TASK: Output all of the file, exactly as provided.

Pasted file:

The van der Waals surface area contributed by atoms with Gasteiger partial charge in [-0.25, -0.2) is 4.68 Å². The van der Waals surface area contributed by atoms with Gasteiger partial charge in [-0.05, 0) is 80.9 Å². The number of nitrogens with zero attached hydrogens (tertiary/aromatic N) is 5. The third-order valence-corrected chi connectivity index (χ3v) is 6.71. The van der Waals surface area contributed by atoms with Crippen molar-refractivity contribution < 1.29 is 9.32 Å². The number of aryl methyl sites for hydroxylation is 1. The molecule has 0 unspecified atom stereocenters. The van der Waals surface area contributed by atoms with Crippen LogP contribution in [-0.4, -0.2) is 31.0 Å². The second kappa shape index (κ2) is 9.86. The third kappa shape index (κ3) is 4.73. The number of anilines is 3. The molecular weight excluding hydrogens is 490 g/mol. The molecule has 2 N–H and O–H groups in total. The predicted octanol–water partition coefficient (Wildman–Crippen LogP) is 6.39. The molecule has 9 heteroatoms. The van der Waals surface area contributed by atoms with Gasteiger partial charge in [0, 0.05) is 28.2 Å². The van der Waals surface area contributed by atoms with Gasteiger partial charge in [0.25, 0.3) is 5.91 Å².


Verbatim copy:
The van der Waals surface area contributed by atoms with Gasteiger partial charge in [-0.25, -0.2) is 4.68 Å². The van der Waals surface area contributed by atoms with Gasteiger partial charge in [-0.05, 0) is 80.9 Å². The number of nitrogens with zero attached hydrogens (tertiary/aromatic N) is 5. The third-order valence-corrected chi connectivity index (χ3v) is 6.71. The van der Waals surface area contributed by atoms with Crippen molar-refractivity contribution < 1.29 is 9.32 Å². The number of aryl methyl sites for hydroxylation is 1. The molecule has 0 unspecified atom stereocenters. The van der Waals surface area contributed by atoms with Crippen LogP contribution in [-0.4, -0.2) is 31.0 Å². The second kappa shape index (κ2) is 9.86. The third kappa shape index (κ3) is 4.73. The number of anilines is 3. The molecular weight excluding hydrogens is 490 g/mol. The molecule has 2 N–H and O–H groups in total. The predicted octanol–water partition coefficient (Wildman–Crippen LogP) is 6.39. The molecule has 9 heteroatoms. The van der Waals surface area contributed by atoms with Gasteiger partial charge in [0, 0.05) is 28.2 Å². The van der Waals surface area contributed by atoms with Gasteiger partial charge in [0.25, 0.3) is 5.91 Å².